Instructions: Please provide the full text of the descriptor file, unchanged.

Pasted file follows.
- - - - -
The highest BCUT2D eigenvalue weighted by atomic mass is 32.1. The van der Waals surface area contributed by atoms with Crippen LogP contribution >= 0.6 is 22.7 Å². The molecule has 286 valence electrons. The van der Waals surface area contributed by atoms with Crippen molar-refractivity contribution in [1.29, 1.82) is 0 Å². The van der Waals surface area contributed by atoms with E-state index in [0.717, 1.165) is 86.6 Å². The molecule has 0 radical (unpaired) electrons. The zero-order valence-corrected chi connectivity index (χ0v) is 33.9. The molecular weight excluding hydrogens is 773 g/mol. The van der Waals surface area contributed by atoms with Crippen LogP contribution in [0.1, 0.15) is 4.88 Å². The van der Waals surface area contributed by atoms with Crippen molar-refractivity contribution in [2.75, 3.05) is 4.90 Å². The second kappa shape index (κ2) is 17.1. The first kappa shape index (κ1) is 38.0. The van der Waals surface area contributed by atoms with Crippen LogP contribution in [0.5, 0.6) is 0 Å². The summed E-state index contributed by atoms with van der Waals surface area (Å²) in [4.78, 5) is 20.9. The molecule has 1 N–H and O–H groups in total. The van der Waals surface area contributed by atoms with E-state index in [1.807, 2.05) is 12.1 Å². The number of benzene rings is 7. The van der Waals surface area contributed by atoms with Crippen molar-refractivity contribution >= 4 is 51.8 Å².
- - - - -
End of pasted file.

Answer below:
The highest BCUT2D eigenvalue weighted by atomic mass is 32.1. The van der Waals surface area contributed by atoms with Crippen LogP contribution >= 0.6 is 22.7 Å². The molecule has 286 valence electrons. The van der Waals surface area contributed by atoms with Crippen molar-refractivity contribution in [1.29, 1.82) is 0 Å². The van der Waals surface area contributed by atoms with E-state index in [0.717, 1.165) is 86.6 Å². The molecule has 0 radical (unpaired) electrons. The zero-order valence-corrected chi connectivity index (χ0v) is 33.9. The molecular weight excluding hydrogens is 773 g/mol. The van der Waals surface area contributed by atoms with Crippen LogP contribution in [0.1, 0.15) is 4.88 Å². The van der Waals surface area contributed by atoms with Crippen molar-refractivity contribution in [2.75, 3.05) is 4.90 Å². The second kappa shape index (κ2) is 17.1. The first kappa shape index (κ1) is 38.0. The van der Waals surface area contributed by atoms with Crippen LogP contribution in [0.5, 0.6) is 0 Å². The summed E-state index contributed by atoms with van der Waals surface area (Å²) in [4.78, 5) is 20.9. The molecule has 1 N–H and O–H groups in total. The van der Waals surface area contributed by atoms with E-state index in [1.807, 2.05) is 12.1 Å². The number of benzene rings is 7. The van der Waals surface area contributed by atoms with Crippen molar-refractivity contribution >= 4 is 51.8 Å².